He added: “Anytime a player does something to look after himself, everybody jump all over him like he selfish. I say players have a right to look out for themselves. Actually, I don’t say it, I scream it. I scream everything, even though I have a perfectly good microphone to amplify my voice.”
Despite the criticism from around the league, Archie Manning said his son is willing to sit out the season to avoid being tackled. There are several options open to Eli, including the Canadian Football League and the Arena league, but Manning insisted that his son would much rather play pro football. The only stipulation is exemption from the tackling rule.
“Look, it’s very easy. Just don’t tackle him,” said Manning. “It’s simple. If you get into the backfield, simply stand in front of him and try to bat down the pass. But don’t do it too hard. The ball could be batted back at Eli and poke him in the eye. It could also graze him, causing him to lose his balance and fall down, getting his uniform and hair dirty. If all the defensemen in the league could agree to this simple solution, Eli will be an NFL quarterback next year. If not, I have two words for Giants fans: Jesse Palmer.”
As for Eli, he’s been keeping a low profile since the draft, content to let his father do the talking. When reached for comment at his Manhattan apartment, the young quarterback downplayed his dad’s request.
“I understand that people are upset with me right now, but that’s OK,” he said. “I know my dad really believes in me not getting tackled, and I don’t blame him. You only get one career, one shot at this thing, and we’ve seen what injuries can do to a player. It wouldn’t be fair for me to get injured and deprive America of my excellence, charisma, and beauty. People wouldn’t stand for it. I just hope that we can reach some sort of an agreement on this thing so I don’t have to go to the Arena league. I really can’t deal with all that fucking Bon Jovi music.”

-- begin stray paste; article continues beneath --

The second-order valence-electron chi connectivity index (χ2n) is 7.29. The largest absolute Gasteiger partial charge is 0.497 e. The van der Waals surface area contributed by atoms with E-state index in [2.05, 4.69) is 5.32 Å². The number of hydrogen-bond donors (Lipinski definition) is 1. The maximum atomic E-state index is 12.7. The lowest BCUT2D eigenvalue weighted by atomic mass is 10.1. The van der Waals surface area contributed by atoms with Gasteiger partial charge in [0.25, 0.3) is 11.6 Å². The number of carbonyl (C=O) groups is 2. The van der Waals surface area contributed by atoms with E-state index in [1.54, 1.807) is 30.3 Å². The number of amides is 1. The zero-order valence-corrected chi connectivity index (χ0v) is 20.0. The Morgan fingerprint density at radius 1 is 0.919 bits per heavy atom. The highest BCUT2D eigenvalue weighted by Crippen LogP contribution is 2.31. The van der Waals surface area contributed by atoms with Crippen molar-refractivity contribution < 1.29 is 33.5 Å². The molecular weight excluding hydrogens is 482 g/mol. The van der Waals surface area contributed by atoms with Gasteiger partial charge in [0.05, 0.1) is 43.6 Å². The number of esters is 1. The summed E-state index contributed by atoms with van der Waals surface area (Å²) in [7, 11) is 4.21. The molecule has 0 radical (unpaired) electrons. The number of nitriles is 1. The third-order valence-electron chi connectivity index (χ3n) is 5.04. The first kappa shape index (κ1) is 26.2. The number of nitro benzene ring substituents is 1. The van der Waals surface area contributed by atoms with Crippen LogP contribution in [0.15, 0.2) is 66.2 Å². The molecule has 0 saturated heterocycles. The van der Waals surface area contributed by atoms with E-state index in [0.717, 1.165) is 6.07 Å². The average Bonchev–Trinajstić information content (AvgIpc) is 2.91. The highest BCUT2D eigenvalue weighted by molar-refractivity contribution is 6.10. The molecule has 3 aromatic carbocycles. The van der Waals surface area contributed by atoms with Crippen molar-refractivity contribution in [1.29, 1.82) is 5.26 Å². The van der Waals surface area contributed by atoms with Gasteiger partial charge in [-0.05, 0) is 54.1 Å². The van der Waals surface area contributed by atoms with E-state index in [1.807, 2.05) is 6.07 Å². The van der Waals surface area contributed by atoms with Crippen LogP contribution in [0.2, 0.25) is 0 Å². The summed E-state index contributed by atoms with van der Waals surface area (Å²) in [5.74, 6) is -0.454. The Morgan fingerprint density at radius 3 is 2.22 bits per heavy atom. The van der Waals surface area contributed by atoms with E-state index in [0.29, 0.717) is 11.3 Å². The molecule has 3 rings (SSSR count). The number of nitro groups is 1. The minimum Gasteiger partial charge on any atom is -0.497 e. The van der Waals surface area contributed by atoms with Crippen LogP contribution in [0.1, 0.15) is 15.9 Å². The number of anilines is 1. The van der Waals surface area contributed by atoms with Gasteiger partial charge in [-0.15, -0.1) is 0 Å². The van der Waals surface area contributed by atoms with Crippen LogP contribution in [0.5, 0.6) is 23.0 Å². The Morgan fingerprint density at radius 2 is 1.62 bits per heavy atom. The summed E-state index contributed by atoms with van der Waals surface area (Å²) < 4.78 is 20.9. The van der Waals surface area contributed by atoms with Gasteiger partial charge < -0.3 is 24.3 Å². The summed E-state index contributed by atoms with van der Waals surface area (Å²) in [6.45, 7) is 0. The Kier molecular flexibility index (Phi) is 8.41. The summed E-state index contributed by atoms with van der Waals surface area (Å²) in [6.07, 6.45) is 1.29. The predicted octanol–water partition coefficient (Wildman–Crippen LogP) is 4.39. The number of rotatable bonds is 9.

Manning Sr. has attempted to make a compromise with the NFL regarding his son’s safety. According to the commissioner’s office, he has already contacted the league and suggested Eli wear a flag or hankie in his back pocket so that defenders could attempt to capture it in lieu of actually tackling him.
“Have you ever played flag football? It’s a lot of fun,” said Manning. “You get to chase the guy around and try to pull the flag out of his back pocket. If you’ve never played it, let me tell you: It’s a blast. I think people like Ray Lewis, Brian Urlacher and Warren Sapp would really enjoy trying to get that flag. It’s harder than you think!”
When reached for comment, Urlacher vowed to capture Manning’s flag and use it to choke the life out of him.
Copyright 2006, The Brushback - Do not reprint without permission. This article is satire and is not intended as actual news.
Copyright 2005, The Brushback - Do not reprint without permission. This article is satire and is not intended as actual news.